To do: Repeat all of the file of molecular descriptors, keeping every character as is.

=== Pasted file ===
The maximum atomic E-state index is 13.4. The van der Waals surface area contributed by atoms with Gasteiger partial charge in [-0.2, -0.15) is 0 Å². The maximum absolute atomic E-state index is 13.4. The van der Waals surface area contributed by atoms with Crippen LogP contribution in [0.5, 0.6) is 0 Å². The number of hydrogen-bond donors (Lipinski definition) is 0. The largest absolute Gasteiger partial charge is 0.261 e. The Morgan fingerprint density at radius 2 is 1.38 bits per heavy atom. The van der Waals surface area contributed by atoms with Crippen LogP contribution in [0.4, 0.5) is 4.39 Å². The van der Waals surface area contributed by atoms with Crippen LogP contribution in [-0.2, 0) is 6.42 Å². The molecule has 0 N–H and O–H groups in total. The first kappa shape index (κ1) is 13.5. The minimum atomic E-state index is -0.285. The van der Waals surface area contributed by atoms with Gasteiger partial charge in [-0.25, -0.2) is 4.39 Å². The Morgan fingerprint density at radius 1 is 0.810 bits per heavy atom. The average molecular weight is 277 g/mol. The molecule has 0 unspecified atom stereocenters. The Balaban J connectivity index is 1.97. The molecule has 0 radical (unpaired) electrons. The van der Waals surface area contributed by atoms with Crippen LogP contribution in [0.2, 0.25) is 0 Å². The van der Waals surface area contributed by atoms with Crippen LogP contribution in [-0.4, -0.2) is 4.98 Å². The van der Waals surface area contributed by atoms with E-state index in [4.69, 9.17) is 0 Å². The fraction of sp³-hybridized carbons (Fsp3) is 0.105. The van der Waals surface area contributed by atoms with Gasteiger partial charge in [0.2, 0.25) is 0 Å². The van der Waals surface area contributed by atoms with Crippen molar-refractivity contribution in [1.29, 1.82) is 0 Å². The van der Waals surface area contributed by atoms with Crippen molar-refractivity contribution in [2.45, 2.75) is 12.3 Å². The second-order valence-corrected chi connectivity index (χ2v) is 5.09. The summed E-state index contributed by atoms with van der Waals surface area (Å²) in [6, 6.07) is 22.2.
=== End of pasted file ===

The maximum atomic E-state index is 13.4. The van der Waals surface area contributed by atoms with Gasteiger partial charge in [-0.2, -0.15) is 0 Å². The maximum absolute atomic E-state index is 13.4. The van der Waals surface area contributed by atoms with Crippen LogP contribution in [0.5, 0.6) is 0 Å². The number of hydrogen-bond donors (Lipinski definition) is 0. The largest absolute Gasteiger partial charge is 0.261 e. The Morgan fingerprint density at radius 2 is 1.38 bits per heavy atom. The van der Waals surface area contributed by atoms with Crippen LogP contribution in [0.4, 0.5) is 4.39 Å². The van der Waals surface area contributed by atoms with Crippen LogP contribution in [-0.2, 0) is 6.42 Å². The molecule has 0 N–H and O–H groups in total. The first kappa shape index (κ1) is 13.5. The minimum atomic E-state index is -0.285. The van der Waals surface area contributed by atoms with Gasteiger partial charge in [-0.25, -0.2) is 4.39 Å². The Morgan fingerprint density at radius 1 is 0.810 bits per heavy atom. The average molecular weight is 277 g/mol. The molecule has 0 unspecified atom stereocenters. The Balaban J connectivity index is 1.97. The molecule has 0 radical (unpaired) electrons. The van der Waals surface area contributed by atoms with Crippen LogP contribution in [0.2, 0.25) is 0 Å². The van der Waals surface area contributed by atoms with Crippen LogP contribution in [-0.4, -0.2) is 4.98 Å². The van der Waals surface area contributed by atoms with E-state index in [4.69, 9.17) is 0 Å². The fraction of sp³-hybridized carbons (Fsp3) is 0.105. The van der Waals surface area contributed by atoms with Gasteiger partial charge in [0.2, 0.25) is 0 Å². The van der Waals surface area contributed by atoms with Crippen molar-refractivity contribution in [1.29, 1.82) is 0 Å². The van der Waals surface area contributed by atoms with Crippen molar-refractivity contribution in [2.45, 2.75) is 12.3 Å². The second-order valence-corrected chi connectivity index (χ2v) is 5.09. The summed E-state index contributed by atoms with van der Waals surface area (Å²) in [6, 6.07) is 22.2.